Planning landmark based goal recognition revisited: Does using initial state landmarks make sense?

Wilken, Nils ; Cohausz, Lea ; Bartelt, Christian ; Stuckenschmidt, Heiner

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Document Type: Conference or workshop publication
Year of publication: 2023
Book title: KI 2023: Advances in Artificial Intelligence : 46th Conference on AI, Berlin, Germany, September 26-29, 20023, proceedings
The title of a journal, publication series: Lecture Notes in Computer Science
Volume: 14236
Page range: 231-244
Conference title: KI 2023, 46th German Conference on Artificial Intelligence
Location of the conference venue: Berlin, Germany
Date of the conference: 26.-29.09.2023
Publisher: Seipel, Dietmar ; Steen, Alexander
Place of publication: Berlin [u.a.]
Publishing house: Springer
ISBN: 978-3-031-42607-0 , 978-3-031-42608-7
ISSN: 0302-9743 , 1611-3349
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Publication language: English
Institution: School of Business Informatics and Mathematics > Practical Computer Science II: Artificial Intelligence (Stuckenschmidt 2009-)
Außerfakultäre Einrichtungen > Institut für Enterprise Systems (InES)
Subject: 004 Computer science, internet
Keywords (English): online goal recognition , classical planning , planning landmarks
Abstract: Goal recognition is an important problem in many application domains (e.g., pervasive computing, intrusion detection, computer games, etc.). In many application scenarios, it is important that goal recognition algorithms can recognize goals of an observed agent as fast as possible. However, many early approaches in the area of Plan Recognition As Planning, require quite large amounts of computation time to calculate a solution. Mainly to address this issue, recently, Pereira et al. developed an approach that is based on planning landmarks and is much more computationally efficient than previous approaches. However, the approach, as proposed by Pereira et al., also uses trivial landmarks (i.e., facts that are part of the initial state and goal description are landmarks by definition). In this paper, we show that it does not provide any benefit to use landmarks that are part of the initial state in a planning landmark based goal recognition approach. The empirical results show that omitting initial state landmarks for goal recognition improves goal recognition performance.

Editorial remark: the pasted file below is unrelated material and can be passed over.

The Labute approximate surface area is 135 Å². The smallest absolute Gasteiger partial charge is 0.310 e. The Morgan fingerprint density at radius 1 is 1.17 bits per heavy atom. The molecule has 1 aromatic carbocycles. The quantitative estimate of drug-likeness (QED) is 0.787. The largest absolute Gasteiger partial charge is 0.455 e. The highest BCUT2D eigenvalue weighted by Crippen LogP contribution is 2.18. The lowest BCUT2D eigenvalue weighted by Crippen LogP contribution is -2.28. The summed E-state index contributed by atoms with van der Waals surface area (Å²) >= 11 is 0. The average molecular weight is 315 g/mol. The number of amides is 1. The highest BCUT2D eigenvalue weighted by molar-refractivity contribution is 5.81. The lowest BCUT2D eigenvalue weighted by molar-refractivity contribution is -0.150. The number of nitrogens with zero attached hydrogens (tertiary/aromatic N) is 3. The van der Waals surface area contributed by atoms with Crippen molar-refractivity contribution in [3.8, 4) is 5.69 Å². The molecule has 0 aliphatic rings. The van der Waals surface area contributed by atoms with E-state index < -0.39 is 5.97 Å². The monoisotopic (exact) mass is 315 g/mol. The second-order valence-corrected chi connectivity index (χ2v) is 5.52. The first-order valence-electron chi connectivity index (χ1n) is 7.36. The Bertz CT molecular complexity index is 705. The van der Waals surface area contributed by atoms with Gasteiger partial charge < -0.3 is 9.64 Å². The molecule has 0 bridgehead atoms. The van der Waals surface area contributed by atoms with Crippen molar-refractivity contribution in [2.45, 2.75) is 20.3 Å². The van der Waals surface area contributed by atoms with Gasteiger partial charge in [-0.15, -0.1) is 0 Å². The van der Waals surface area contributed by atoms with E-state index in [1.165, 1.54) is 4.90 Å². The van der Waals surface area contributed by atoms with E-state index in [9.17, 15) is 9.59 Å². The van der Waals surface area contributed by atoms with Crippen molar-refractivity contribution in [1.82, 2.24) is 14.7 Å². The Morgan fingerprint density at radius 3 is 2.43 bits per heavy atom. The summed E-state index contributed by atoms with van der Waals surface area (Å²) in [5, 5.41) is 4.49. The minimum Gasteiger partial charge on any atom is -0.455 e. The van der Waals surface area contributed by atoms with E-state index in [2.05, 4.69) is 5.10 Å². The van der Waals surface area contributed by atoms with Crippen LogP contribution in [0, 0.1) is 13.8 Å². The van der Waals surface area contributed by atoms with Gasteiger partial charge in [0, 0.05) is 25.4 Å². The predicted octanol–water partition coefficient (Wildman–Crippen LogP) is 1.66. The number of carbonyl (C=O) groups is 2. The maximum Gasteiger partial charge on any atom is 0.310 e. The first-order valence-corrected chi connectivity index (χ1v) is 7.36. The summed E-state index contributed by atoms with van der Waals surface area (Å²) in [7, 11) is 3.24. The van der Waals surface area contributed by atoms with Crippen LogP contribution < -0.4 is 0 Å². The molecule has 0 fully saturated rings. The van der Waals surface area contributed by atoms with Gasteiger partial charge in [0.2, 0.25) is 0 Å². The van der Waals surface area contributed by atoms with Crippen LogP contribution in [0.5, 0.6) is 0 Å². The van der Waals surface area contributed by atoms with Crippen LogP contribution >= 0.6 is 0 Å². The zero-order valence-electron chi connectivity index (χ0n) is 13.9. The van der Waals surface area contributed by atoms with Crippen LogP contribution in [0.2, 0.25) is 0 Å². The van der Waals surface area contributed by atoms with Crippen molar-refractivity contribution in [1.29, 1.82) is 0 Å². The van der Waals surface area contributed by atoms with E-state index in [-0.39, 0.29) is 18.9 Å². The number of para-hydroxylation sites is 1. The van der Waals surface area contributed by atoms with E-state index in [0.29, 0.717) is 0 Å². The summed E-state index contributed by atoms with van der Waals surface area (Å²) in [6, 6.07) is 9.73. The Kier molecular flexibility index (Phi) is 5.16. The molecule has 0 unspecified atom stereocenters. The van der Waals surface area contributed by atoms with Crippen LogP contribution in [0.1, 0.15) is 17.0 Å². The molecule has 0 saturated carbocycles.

Dieser Eintrag ist Teil der Universitätsbibliographie.

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